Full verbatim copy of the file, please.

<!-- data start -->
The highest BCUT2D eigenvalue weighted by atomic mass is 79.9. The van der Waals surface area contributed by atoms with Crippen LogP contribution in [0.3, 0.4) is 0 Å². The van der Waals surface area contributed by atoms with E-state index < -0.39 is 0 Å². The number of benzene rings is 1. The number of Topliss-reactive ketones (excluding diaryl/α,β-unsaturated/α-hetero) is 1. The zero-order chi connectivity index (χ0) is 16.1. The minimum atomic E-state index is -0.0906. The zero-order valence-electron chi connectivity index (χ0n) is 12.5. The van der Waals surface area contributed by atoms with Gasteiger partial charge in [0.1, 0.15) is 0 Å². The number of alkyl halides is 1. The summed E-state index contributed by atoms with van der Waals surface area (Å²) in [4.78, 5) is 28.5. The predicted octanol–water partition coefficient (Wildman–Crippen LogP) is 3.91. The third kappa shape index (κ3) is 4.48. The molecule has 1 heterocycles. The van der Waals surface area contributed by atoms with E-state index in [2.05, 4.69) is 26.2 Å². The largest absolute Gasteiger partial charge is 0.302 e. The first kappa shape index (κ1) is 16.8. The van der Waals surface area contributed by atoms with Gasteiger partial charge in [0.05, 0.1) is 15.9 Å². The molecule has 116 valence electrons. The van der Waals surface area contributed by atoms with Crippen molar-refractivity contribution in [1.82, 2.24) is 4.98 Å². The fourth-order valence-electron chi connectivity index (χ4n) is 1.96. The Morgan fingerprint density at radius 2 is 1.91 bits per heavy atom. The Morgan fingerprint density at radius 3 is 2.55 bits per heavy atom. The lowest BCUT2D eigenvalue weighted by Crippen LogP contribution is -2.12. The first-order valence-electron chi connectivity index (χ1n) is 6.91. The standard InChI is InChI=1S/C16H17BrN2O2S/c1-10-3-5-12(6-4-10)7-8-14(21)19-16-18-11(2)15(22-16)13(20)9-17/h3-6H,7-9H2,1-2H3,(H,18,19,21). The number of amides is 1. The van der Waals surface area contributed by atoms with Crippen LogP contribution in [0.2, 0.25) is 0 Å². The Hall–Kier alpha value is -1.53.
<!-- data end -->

The highest BCUT2D eigenvalue weighted by atomic mass is 79.9. The van der Waals surface area contributed by atoms with Crippen LogP contribution in [0.3, 0.4) is 0 Å². The van der Waals surface area contributed by atoms with E-state index < -0.39 is 0 Å². The number of benzene rings is 1. The number of Topliss-reactive ketones (excluding diaryl/α,β-unsaturated/α-hetero) is 1. The zero-order chi connectivity index (χ0) is 16.1. The minimum atomic E-state index is -0.0906. The zero-order valence-electron chi connectivity index (χ0n) is 12.5. The van der Waals surface area contributed by atoms with Gasteiger partial charge in [0.1, 0.15) is 0 Å². The number of alkyl halides is 1. The summed E-state index contributed by atoms with van der Waals surface area (Å²) in [4.78, 5) is 28.5. The predicted octanol–water partition coefficient (Wildman–Crippen LogP) is 3.91. The third kappa shape index (κ3) is 4.48. The molecule has 1 heterocycles. The van der Waals surface area contributed by atoms with E-state index in [2.05, 4.69) is 26.2 Å². The largest absolute Gasteiger partial charge is 0.302 e. The first kappa shape index (κ1) is 16.8. The van der Waals surface area contributed by atoms with Gasteiger partial charge in [0.05, 0.1) is 15.9 Å². The molecule has 116 valence electrons. The van der Waals surface area contributed by atoms with Crippen molar-refractivity contribution in [1.82, 2.24) is 4.98 Å². The fourth-order valence-electron chi connectivity index (χ4n) is 1.96. The Morgan fingerprint density at radius 2 is 1.91 bits per heavy atom. The Morgan fingerprint density at radius 3 is 2.55 bits per heavy atom. The lowest BCUT2D eigenvalue weighted by Crippen LogP contribution is -2.12. The first-order valence-electron chi connectivity index (χ1n) is 6.91. The standard InChI is InChI=1S/C16H17BrN2O2S/c1-10-3-5-12(6-4-10)7-8-14(21)19-16-18-11(2)15(22-16)13(20)9-17/h3-6H,7-9H2,1-2H3,(H,18,19,21). The number of amides is 1. The van der Waals surface area contributed by atoms with Crippen LogP contribution in [0.2, 0.25) is 0 Å². The Hall–Kier alpha value is -1.53.